By Jacki Wood for The Herald, Sweet Springs, MO
Three-year-old Reagan Sneed skips about the family farm, kicking up dust with ease in the unusually dry mid-September afternoon air.
Happy and carefree, she sings as she skips, trying to entice Amber, the weeks-old bottle calf, to follow her lead. Reagan grabs the calf by the neck and kisses her.
“Amber is my friend,” Reagan says. “I help feed a bottle. And I sing to her.
“She runs and jumps. And sometimes she gets frisky.”
The bond between a girl and her calf has formed.
And so it begins with Reagan. Another generation. The fifth generation, actually, of Gregory Polled Herefords.
E.H. Gregory started the family business in 1932 in Green Ridge and later moved to the Houstonia area.
His son, J.D., carried on the tradition and passed it on to his son, Kevin, who continues the family business today.
Kevin and his wife, Barb, have four daughters – Jennifer, 33, Devann, 21, Morgann, 19, and Jordann, 18. Jennifer and her husband, Brian Sneed, are the parents to Reagan and her one-year-old brother, Rhett.
All live within a mile of the family farm. And all of the girls began showing cattle at the same age as Reagan is now.
It’s their legacy, Barb says.
“It’s our family heritage,” she said. “It’s what they love, what they’ll do forever, what they’ll pass down to their kids.”
Showing cattle takes dedication and responsibility. The process begins in December when they choose their animals and begin breaking them. It continues through the end of the summer with local shows, the Missouri State Fair and the Junior National Show.
Kids can begin showing at age three with bottle calves for local shows and the junior nationals are for youth ages 8-22.
It means no days off. No snow days. Early mornings and late nights. Taking care of the cattle on those unbearably hot summer days in the humidity Missouri is known for as well as the bitter cold, snow and ice that wintertime can bring.
“It’s just a lot of hands on,” Kevin said.
They walk, wash and work them every day, spending an hour or even two or three with them, depending on the time of year.
“The more you get your hands on the animal, the better they will act,” Devann said.
After months of preparation and hours of work, taking their cattle to the shows can lead to mixed feelings. Some of the cattle they are excited to sell and some they have become very attached to and are hard to see go.
“They are like your children and it’s very hard to get rid of them,” Jordann said.
“I cry every year no matter how old I am.”
As the years pass, the Gregory name has become synonymous with success. And at cattle shows, that means bringing home the Grand Champion purple banner.
“We’ve done pretty well,” Kevin said. “We’ve all, at some point, brought the purple banner home. And we have sold animals that we have raised that have done the same thing.”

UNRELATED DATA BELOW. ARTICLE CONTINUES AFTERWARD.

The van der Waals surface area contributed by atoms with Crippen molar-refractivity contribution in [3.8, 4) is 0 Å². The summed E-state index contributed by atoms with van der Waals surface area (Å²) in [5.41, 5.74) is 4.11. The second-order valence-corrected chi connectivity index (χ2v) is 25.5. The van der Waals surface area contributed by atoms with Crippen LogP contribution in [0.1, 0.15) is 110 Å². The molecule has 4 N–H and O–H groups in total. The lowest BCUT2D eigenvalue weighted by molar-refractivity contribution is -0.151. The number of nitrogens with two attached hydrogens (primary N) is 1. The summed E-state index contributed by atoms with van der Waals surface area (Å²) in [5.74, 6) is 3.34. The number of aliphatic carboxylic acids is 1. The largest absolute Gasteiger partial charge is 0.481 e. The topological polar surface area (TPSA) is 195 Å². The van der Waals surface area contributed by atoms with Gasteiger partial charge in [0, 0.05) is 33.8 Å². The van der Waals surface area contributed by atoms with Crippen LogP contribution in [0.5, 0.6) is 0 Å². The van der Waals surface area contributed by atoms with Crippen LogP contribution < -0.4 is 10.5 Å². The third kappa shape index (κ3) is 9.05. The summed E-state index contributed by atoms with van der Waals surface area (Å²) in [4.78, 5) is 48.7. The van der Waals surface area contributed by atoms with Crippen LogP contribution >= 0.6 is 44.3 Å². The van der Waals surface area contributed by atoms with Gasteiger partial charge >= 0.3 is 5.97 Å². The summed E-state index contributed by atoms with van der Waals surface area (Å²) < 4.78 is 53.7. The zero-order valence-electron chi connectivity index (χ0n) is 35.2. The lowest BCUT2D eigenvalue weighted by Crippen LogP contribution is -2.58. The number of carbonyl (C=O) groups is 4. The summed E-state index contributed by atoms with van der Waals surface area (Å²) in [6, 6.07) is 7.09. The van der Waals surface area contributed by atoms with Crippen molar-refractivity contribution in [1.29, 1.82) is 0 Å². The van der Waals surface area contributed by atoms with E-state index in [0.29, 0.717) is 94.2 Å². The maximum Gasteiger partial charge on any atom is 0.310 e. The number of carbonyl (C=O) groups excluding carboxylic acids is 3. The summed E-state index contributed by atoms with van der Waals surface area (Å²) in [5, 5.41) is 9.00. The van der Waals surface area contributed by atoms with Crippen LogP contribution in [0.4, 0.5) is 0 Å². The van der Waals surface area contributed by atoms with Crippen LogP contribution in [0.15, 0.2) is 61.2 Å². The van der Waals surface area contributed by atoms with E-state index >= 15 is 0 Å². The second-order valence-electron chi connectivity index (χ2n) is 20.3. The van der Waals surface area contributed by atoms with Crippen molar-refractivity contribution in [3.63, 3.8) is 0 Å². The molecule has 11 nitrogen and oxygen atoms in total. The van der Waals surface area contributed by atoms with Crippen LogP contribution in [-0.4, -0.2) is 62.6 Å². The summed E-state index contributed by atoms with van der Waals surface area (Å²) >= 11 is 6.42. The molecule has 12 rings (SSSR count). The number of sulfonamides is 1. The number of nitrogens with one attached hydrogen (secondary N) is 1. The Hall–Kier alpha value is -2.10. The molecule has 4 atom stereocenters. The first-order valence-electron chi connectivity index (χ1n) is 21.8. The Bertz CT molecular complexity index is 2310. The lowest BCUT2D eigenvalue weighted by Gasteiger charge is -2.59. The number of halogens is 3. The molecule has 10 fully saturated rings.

While the successes have been many, there are a few that were especially significant to each of them.
In 2006, Jordann won Grand Champion Hereford Steer at the State Fair, her first year showing steers there.
Last year, Devann pulled a little heifer out of the pasture a couple of weeks before a show, not expecting her to do well. But she was named Champion Division Winner in both the FFA and the open show.
This summer, Morgann won Grand Champion Bred and Owned Heifer at the Pettis County Livestock Show.
Sometimes, though, it’s not the cattle being shown, but the cattle they’ve sold. In 1999 while attending the National Western Stock Show in Denver, they came across a calf that Kevin had sold who had won Reserve Division Champion.
But it’s not just about the champions or the results.
It’s also about the process, traveling together, meeting people and having fun together.
“Going to different shows, like our junior nationals,” Morgann said, “you get to meet and make friends from all over the United States that you wouldn’t necessarily have the opportunity to meet outside of showing cattle.”
They form friendships that last over the years. And when they are at a show, Kevin will invariably run into someone he knew growing up.
“We’ve been in long enough that kids I showed with 25-30 years ago, now their kids are showing,” he said.
Barb grew up in Kansas City and married into this but she seems to be the glue that holds it all together.
The girls said she helps wash the animals, helps walk them and she makes sure they get where they need to be with everything they need – and on time.
When it comes down to it, it’s really all about family.
“It’s something you can do with your whole family,”Barb said.
From J.D. at 80 years of age down to Reagan at three years, they are all involved and love it.
Kevin said his father still goes to all of the shows.
“Wherever the kids are, he’s there ready to help,” he said. “With Reagan and the bottle calf, he makes sure he’s got her bottle ready to go and he goes out there with her. It’s neat to see him with her.”And it would seem the Gregory legacy will continue for years to come.